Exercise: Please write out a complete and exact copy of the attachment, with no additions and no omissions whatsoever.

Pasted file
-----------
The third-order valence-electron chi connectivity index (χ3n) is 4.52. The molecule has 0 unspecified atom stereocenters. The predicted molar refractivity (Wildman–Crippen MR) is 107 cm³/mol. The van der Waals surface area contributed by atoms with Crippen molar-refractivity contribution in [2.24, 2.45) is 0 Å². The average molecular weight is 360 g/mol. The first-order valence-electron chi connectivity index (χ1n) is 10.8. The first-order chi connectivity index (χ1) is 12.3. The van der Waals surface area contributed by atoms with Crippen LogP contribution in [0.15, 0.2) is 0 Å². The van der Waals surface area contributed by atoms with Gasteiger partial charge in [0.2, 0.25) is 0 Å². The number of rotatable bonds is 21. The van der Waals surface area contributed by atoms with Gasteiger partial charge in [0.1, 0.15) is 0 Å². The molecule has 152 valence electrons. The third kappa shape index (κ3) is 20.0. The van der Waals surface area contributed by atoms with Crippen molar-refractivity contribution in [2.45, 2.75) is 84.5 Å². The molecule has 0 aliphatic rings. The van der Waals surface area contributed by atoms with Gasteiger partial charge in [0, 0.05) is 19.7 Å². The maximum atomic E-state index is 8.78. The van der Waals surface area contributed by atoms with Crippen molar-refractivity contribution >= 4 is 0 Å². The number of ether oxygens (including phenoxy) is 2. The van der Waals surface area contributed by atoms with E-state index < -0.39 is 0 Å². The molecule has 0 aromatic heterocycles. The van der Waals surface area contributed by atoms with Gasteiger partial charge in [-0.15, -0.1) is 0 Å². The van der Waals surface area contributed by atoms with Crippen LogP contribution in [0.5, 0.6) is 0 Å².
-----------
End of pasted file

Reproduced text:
The third-order valence-electron chi connectivity index (χ3n) is 4.52. The molecule has 0 unspecified atom stereocenters. The predicted molar refractivity (Wildman–Crippen MR) is 107 cm³/mol. The van der Waals surface area contributed by atoms with Crippen molar-refractivity contribution in [2.24, 2.45) is 0 Å². The average molecular weight is 360 g/mol. The first-order valence-electron chi connectivity index (χ1n) is 10.8. The first-order chi connectivity index (χ1) is 12.3. The van der Waals surface area contributed by atoms with Crippen LogP contribution in [0.15, 0.2) is 0 Å². The van der Waals surface area contributed by atoms with Gasteiger partial charge in [0.2, 0.25) is 0 Å². The number of rotatable bonds is 21. The van der Waals surface area contributed by atoms with Gasteiger partial charge in [0.1, 0.15) is 0 Å². The molecule has 152 valence electrons. The third kappa shape index (κ3) is 20.0. The van der Waals surface area contributed by atoms with Crippen molar-refractivity contribution in [2.45, 2.75) is 84.5 Å². The molecule has 0 aliphatic rings. The van der Waals surface area contributed by atoms with Gasteiger partial charge in [0, 0.05) is 19.7 Å². The maximum atomic E-state index is 8.78. The van der Waals surface area contributed by atoms with Crippen molar-refractivity contribution >= 4 is 0 Å². The number of ether oxygens (including phenoxy) is 2. The van der Waals surface area contributed by atoms with E-state index < -0.39 is 0 Å². The molecule has 0 aromatic heterocycles. The van der Waals surface area contributed by atoms with Gasteiger partial charge in [-0.15, -0.1) is 0 Å². The van der Waals surface area contributed by atoms with Crippen LogP contribution in [0.5, 0.6) is 0 Å².